US Senator John McCain was diagnosed with brain cancer soon after his speech patterns suggested something might be terribly wrong.
The cognitive impacts of a glioblastoma include changes in personality – speech difficulties and ‘changes in ability to think and learn’.
Yes John McCain’s questions were odd but they were still coherent.
Which brings us to the other half of this problem – Donald Trump.
This week President Donald Trump sat down for an interview with the New York Times – that newspaper he hates so much and yet still craves attention from.
Headlines from the encounter are focussed on Trump’s unusual attack on his own Attorney General – Jefferson Beauregard Sessions III for recusing himself from the FBI’s Trump-Russia investigation.
But the transcript reveals a wider nightmare; repeated bizarreness – jumbled thoughts – even incoherent speech.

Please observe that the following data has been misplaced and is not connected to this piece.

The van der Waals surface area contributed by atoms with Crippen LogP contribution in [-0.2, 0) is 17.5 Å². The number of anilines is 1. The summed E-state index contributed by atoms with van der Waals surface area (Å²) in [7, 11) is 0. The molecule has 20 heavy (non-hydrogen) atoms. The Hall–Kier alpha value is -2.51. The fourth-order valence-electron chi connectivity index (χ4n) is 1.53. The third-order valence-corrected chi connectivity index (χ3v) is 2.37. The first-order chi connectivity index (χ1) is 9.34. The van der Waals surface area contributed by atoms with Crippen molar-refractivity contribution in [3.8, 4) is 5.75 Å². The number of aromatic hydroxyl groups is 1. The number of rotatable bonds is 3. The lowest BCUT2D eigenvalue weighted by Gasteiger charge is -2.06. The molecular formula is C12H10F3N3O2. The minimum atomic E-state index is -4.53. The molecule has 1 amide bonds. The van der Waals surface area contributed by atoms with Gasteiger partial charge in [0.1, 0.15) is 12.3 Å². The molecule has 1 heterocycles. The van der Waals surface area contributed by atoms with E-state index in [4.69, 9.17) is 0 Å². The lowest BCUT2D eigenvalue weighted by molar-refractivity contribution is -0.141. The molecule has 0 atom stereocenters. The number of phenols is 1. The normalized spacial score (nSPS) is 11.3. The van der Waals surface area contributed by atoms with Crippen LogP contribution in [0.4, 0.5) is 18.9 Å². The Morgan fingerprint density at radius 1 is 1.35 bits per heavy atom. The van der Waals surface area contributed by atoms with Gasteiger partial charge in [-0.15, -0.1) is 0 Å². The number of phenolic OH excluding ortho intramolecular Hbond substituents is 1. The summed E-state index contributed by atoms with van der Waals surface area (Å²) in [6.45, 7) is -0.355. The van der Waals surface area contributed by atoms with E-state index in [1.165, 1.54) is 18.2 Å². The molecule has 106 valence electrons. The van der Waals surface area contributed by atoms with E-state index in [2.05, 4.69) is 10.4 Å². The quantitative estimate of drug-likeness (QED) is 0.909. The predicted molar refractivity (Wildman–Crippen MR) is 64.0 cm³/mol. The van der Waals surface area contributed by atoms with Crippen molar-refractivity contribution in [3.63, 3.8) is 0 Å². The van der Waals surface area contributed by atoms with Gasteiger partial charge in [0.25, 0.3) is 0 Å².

His descriptions of World War II would not seem out of place on Drunk History.
It’s not a new problem.
To be blunt John McCain has brain cancer and still makes much more sense than President Trump.
This cancer is known to wreck cognitive havoc but McCain is still more coherent more reasonable and less volatile than the president.
The possibility has been discussed before but John McCain’s sad diagnosis brings it into sharp focus for me.
In the McCain case troubling speech was indicative of an awful, organic disease.
In the Trump case we can only guess and hope the global impacts are not too severe.
Earlier this year Stat News reported that a linguistic analysis of Donald Trump’s many media appearances through the decades show a sharp decline in his cognitive capacity.
One analysis has suggested he now speaks at a sixth grade level (age 11) though most 11-years-olds might disagree with that.